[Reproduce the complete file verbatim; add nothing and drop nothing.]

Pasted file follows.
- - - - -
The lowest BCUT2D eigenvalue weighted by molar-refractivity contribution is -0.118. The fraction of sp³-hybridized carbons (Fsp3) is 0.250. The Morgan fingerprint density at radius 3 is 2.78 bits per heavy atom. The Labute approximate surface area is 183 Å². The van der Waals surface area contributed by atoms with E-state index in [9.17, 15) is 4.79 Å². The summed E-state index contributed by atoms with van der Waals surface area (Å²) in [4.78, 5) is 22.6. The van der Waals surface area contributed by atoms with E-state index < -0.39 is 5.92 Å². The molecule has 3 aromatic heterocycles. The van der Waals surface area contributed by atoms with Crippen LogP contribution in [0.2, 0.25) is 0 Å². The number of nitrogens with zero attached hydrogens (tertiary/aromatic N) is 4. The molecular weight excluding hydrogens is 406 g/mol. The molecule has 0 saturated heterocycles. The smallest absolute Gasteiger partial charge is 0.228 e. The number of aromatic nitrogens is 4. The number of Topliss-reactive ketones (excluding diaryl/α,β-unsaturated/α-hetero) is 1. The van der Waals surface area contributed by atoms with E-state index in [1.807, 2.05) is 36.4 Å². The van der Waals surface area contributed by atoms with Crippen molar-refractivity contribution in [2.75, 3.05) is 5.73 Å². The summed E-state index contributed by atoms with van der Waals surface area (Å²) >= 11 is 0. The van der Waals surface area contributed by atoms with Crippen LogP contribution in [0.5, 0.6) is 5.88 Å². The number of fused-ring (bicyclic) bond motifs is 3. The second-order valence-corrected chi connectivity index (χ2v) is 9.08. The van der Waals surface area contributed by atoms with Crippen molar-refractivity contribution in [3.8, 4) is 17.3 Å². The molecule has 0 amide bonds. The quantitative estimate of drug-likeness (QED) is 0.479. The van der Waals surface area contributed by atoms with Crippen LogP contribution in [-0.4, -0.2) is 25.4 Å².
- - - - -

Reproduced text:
The lowest BCUT2D eigenvalue weighted by molar-refractivity contribution is -0.118. The fraction of sp³-hybridized carbons (Fsp3) is 0.250. The Morgan fingerprint density at radius 3 is 2.78 bits per heavy atom. The Labute approximate surface area is 183 Å². The van der Waals surface area contributed by atoms with E-state index in [9.17, 15) is 4.79 Å². The summed E-state index contributed by atoms with van der Waals surface area (Å²) in [4.78, 5) is 22.6. The van der Waals surface area contributed by atoms with E-state index < -0.39 is 5.92 Å². The molecule has 3 aromatic heterocycles. The van der Waals surface area contributed by atoms with Crippen LogP contribution in [0.2, 0.25) is 0 Å². The number of nitrogens with zero attached hydrogens (tertiary/aromatic N) is 4. The molecular weight excluding hydrogens is 406 g/mol. The molecule has 0 saturated heterocycles. The smallest absolute Gasteiger partial charge is 0.228 e. The number of aromatic nitrogens is 4. The number of Topliss-reactive ketones (excluding diaryl/α,β-unsaturated/α-hetero) is 1. The van der Waals surface area contributed by atoms with E-state index in [1.807, 2.05) is 36.4 Å². The van der Waals surface area contributed by atoms with Crippen molar-refractivity contribution in [2.75, 3.05) is 5.73 Å². The summed E-state index contributed by atoms with van der Waals surface area (Å²) >= 11 is 0. The van der Waals surface area contributed by atoms with Crippen LogP contribution in [0.5, 0.6) is 5.88 Å². The number of fused-ring (bicyclic) bond motifs is 3. The second-order valence-corrected chi connectivity index (χ2v) is 9.08. The van der Waals surface area contributed by atoms with Crippen molar-refractivity contribution in [3.8, 4) is 17.3 Å². The molecule has 0 amide bonds. The quantitative estimate of drug-likeness (QED) is 0.479. The van der Waals surface area contributed by atoms with Crippen LogP contribution in [-0.4, -0.2) is 25.4 Å².